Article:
The end of October is the start of the Q3 reporting season with generally good results on show. Nakheel saw a 97% YTD jump in Net Profit to US$ 520 million because of a 126% increase in Revenue from US$ 545 million to US$ 1.25 billion. It does appear that it has recovered well from its near 2008 demise following the GFC.
Meanwhile, Emaar Properties came in with YTD Net Profit up 49% from US$ 295 million to US$ 440 million, ably assisted by a US$ 840 million contribution from the launch of its three recent residential projects. At the same time, its retail division – including Dubai Mall – saw nine-month Revenue up 18% to US$ 510 million and its hospitality business up 15% to US$ 265 million.
Dubai’s second largest developer, Deyaar, saw Q3 profits surge from a paltry US$ 0.2 million to US$ 1.4 million despite a fall in its Revenue from US$ 50.2 million to US$ 37.4 million. The company is still feeling the effects from the 2008 property collapse here.
Not to be outdone by the major developers, the banks have come in with strong earnings. Mashreq reported a 28.3% improvement in its YTD Net Profit to US$ 265 million on Operating Income of US$ 800 million. Helped by increasing stability in the market and positive economic data, the bank saw a 7.5% increase in Loans and Advances to US$ 11 billion whilst maintaining total assets of US$ 20.8 billion. A further sign of improvement in the local economy was a 37% decline in its provisions for Loans and Advances which has now fallen to US$ 145 million.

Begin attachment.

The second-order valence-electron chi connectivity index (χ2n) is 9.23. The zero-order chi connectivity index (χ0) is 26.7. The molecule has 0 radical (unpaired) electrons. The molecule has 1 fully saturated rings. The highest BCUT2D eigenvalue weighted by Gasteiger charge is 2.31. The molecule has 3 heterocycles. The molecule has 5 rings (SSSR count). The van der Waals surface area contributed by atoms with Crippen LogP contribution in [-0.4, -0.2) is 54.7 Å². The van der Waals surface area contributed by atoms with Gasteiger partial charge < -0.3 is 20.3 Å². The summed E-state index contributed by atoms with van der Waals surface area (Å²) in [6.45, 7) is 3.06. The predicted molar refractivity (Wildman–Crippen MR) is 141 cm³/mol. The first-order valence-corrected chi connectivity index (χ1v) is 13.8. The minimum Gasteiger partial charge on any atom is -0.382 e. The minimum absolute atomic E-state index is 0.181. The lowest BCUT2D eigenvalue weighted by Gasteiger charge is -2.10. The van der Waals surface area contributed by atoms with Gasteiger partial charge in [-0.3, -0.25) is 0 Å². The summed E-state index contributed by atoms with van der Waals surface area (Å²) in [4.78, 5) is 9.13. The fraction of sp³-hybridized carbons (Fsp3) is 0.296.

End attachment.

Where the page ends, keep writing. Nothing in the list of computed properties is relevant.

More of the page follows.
Dubai-based Emirates NBD, the country’s largest bank by assets, had a great Q3 with a massive increase in Net Revenue from US$ 48 million to US$ 174 million. This did come with a cost as the bank cut overheads by closing down eight branches (with 750 jobs) and 64 of its ATMS – mainly as a result of its earlier acquisition of the troubled Dubai Bank.
Very strong growth in the telecoms sector saw du record a 33.8% quarterly jump in Net Profit, before Royalty to US$ 178 million following a 12.9% hike in Revenue to US$ 687 million.
Its duoplistic competitor, Etisalat, had a 29% increase in Q3 Net Profit to US$ 600 million but this figure flattered to deceive somewhat because it included US$ 510 million in relation to its sale of a 9% stake in the Indonesian mobile operator, XL Axiata. With this stripped out, there would have been a 9% quarterly rise to US$ 80 million on Revenue of US$ 2.18 billion.
The good news did not permeate into the Dubai Financial Market Index which actually fell 13 points to 1631 over the shortened week. This could have been the result of some profit-taking ahead of the Eid holiday. Wednesday, the last day of trading this week, saw some 100 million shares traded, valued at US$ 39 million.